Posted on March 8th, 2009 by
Among women who have never used postmenopausal hormones, those who are obese are almost twice as likely to develop ovarian cancer as those who are a healthy weight. These results were published in the journal Cancer.
Ovarian cancer is the fifth leading cause of cancer death among U.S. women, with a projected 21,650 new cases and 15,520 deaths in the year 2008.
Although the causes of ovarian cancer are still not well understood, it is believed that full-term pregnancies and the use of oral contraceptives decrease risk, while a family history of the disease increases risk. Studies have also suggested that postmenopausal hormone use may increase risk.
Being overweight or obese has been linked with an increased risk of several types of cancer (such as endometrial cancer, postmenopausal breast cancer, and colon cancer), but the relationship between body weight and risk of ovarian cancer remains inconclusive.
One way in which excess body weight may contribute to ovarian cancer is through estrogen production. After menopause, when estrogen production by the ovaries drops dramatically, estrogen continues to be produced in fat tissue; overweight women therefore tend to have higher circulating levels of estrogen than healthy-weight women after menopause.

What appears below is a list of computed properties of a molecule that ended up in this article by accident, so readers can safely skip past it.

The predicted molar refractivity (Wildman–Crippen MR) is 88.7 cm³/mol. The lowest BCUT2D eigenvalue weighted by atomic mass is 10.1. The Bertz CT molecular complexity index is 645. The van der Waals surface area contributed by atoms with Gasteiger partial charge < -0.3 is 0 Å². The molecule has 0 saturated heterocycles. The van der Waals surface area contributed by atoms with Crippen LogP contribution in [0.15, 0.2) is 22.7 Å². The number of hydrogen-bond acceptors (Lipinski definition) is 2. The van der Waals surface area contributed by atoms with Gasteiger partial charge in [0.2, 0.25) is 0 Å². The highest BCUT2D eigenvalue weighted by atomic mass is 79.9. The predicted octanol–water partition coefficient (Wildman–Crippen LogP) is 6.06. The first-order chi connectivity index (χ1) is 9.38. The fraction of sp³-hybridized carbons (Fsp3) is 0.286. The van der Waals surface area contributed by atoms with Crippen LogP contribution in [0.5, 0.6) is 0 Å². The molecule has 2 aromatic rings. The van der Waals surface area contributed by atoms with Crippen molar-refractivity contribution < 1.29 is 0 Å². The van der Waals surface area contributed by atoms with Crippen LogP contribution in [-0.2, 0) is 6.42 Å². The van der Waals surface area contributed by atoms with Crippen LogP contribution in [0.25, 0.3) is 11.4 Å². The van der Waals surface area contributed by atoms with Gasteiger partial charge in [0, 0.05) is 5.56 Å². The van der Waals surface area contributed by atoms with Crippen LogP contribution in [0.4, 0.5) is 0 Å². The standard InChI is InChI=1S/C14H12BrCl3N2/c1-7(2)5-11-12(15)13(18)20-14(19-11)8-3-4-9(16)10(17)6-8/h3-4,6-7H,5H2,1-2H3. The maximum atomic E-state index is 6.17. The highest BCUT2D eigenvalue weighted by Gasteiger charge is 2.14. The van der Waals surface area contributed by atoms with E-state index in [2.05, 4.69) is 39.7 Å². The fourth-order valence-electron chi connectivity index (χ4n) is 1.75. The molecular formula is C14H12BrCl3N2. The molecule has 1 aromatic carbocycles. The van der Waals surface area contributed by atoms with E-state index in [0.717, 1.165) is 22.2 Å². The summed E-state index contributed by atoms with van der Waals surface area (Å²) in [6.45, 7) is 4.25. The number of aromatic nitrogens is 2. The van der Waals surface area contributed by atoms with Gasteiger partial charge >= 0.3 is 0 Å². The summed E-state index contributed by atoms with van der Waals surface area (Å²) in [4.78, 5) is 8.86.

If obesity does in fact influence ovarian cancer risk by raising estrogen levels, this effect should be most apparent among women who have never used postmenopausal hormones (estrogen alone or estrogen plus progestin). Obesity may have less of an effect on ovarian cancer risk among women who have used postmenopausal hormones because these women would already have elevated estrogen levels as a result of their hormonal therapy.
A commonly used (though imperfect) measure of body size is the body mass index (BMI). BMI involves a comparison of weight to height (weight in kilograms divided by height in meters squared). A BMI between 18.5 and 24.9 is generally considered healthy, a BMI between 25 and 29.9 is considered overweight, and a BMI of 30 or higher is considered obese.
To explore the relationship between BMI and risk of ovarian cancer, researchers conducted a study among more than 94,000 U.S. women. During seven years of follow-up, 303 of these women were diagnosed with ovarian cancer.
These results suggest that excess body weight may influence ovarian cancer risk by altering hormone levels. Among women who had never used postmenopausal hormones, obesity increased the risk of ovarian cancer. The researchers note, however, that additional studies will need to confirm these findings.
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